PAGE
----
New data suggests that those who have had COVID are twice as likely to suffer side effects from the Pfizer vaccine.
Coronavirus survivors are twice as likely to develop side effects from the Pfizer/AstraZeneca vaccinethan those who have never had the virus, data from the Zoe COVID-19 Symptom Study App suggests.
COVID survivors may suffer from mild vaccine side effects
Figures from the app show that 33% of those who had previously recovered from coronavirus developed at least one mild side effect from the Pfizer vaccine, such as fatigue or a headache, up to a week after receiving their jab. Meanwhile, out of those who have had the good fortune of never being touched by the virus, only 19% suffered from complications.
The Zoe app revealed that the most common side effect was fatigue (9%) with headaches coming in second at 8% and chills rounding out the top three with 4%. The data also showed that these symptoms were most likely to make themselves known within 48 hours after the jab and very rarely lasted more than three days.
Far from a bad thing
Professor Tim Spector, an epidemiologist at King's College London who leads the Zoe COVID-19 Symptom Study App, explained that the reason why COVID survivors are more likely to develop side effects isn’t anything bad at all. It’s actually indicates that the vaccine is acting as a booster shot rather than a first jab:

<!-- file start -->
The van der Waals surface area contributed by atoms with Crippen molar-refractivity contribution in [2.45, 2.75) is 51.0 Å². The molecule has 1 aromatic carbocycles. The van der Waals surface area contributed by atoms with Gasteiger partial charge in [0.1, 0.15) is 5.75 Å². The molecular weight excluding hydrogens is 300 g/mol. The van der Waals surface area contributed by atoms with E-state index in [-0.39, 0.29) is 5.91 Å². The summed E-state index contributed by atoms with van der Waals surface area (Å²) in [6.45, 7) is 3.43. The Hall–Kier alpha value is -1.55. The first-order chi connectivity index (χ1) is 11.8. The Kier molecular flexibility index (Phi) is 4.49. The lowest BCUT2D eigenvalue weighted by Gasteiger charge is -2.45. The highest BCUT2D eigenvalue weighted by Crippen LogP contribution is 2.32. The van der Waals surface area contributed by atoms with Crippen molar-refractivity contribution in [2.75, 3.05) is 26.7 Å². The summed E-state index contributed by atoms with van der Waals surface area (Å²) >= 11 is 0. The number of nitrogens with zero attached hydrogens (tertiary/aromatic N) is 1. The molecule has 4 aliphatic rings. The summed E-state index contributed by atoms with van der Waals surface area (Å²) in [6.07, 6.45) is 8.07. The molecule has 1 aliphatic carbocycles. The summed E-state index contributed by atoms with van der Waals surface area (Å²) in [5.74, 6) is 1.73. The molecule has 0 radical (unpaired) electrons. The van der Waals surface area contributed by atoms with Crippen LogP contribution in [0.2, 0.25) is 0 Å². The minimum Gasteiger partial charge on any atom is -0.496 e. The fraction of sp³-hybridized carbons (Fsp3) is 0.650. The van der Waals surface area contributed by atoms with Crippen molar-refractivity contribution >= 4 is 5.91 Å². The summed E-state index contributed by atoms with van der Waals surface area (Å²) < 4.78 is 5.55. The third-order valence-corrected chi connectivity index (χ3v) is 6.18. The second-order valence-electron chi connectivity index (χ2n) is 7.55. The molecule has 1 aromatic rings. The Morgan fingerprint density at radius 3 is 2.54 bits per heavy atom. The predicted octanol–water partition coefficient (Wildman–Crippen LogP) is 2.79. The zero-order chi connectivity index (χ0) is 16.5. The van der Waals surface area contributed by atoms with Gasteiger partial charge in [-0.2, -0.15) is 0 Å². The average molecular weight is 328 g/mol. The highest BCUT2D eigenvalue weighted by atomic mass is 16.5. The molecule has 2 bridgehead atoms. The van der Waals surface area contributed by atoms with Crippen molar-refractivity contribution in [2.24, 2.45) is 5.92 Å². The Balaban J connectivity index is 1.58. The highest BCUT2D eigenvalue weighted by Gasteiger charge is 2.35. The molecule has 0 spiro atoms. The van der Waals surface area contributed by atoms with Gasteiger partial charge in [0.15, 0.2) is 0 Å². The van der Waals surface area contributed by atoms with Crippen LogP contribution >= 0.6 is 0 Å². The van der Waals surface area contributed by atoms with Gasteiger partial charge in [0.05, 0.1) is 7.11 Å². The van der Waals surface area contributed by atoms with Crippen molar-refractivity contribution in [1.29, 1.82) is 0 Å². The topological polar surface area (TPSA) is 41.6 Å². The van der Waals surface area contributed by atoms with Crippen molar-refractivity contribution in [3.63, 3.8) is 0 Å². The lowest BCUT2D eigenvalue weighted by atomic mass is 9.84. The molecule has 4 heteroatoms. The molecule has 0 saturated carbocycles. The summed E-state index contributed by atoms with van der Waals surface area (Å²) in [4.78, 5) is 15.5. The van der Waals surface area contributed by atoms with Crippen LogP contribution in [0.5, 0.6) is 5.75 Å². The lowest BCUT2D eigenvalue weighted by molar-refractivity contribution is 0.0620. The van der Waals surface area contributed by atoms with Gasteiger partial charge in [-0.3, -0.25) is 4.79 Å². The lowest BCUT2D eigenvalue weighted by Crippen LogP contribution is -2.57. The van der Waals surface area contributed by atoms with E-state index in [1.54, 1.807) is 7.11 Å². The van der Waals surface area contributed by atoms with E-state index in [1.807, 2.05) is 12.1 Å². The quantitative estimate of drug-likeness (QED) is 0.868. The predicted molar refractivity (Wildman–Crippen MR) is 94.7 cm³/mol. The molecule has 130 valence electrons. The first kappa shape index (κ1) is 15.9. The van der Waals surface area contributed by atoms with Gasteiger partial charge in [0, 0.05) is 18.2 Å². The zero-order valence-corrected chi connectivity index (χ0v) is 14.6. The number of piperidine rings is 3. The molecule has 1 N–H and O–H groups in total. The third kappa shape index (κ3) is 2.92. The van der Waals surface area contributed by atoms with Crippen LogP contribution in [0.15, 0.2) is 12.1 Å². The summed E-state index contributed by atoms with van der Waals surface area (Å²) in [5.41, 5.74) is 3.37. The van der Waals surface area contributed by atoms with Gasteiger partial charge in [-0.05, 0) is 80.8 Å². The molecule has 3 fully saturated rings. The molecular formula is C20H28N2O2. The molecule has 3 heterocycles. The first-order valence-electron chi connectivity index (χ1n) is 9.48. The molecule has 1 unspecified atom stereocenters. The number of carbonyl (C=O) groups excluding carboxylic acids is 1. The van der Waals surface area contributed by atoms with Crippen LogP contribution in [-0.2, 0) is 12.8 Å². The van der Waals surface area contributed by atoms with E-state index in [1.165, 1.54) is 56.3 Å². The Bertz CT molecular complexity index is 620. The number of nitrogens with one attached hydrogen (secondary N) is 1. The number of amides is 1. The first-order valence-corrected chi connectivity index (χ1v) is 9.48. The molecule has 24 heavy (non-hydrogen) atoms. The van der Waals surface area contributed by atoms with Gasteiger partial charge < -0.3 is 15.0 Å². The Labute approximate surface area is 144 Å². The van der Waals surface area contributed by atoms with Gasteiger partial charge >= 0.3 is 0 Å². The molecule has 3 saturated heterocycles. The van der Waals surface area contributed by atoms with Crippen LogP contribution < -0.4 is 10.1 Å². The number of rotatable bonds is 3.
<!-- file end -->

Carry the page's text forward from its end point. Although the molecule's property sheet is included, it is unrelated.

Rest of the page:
It is really suggesting that if you have had Covid before your first vaccine it is behaving a bit like the second one — like a booster.
The Zoe app previously conducted a study of people of all ages who in total, had 40,000 jabs between them. Out of all participants, 37% had pain or swelling near the injection site after the first dose, which increased to 45% after the second dose. A further 14% of people also reported experiencing a mild side effect within a week of getting their first dose compared to 22% after the second jab. This suggests that the second dose of the coronavirus vaccine (or first for COVID survivors) is successful in prompting a stronger immune response. Spector elaborated:
People already had an immune response and they are getting an even bigger booster so that their immunity is going to be stronger. I am expecting once we analyse and get a bit more of the data we are going to show that this group who previously had COVID, maybe six months before, have an even bigger protection, even bigger than the 53 per cent after that single dose.
Spector believes that given more research, people who have already had coronavirus may only need one vaccine as opposed to two, which could ‘potentially save around 10 million vaccines or at least it could be delayed maybe several months more.’
But even so, more research is needed and surviving COVID is no reason to reject a vaccine, especially when new strains are constantly on the move. Vaccines still increase the chances of a stronger immune response, and it’s safe to say most of us would much rather have a headache than coronavirus.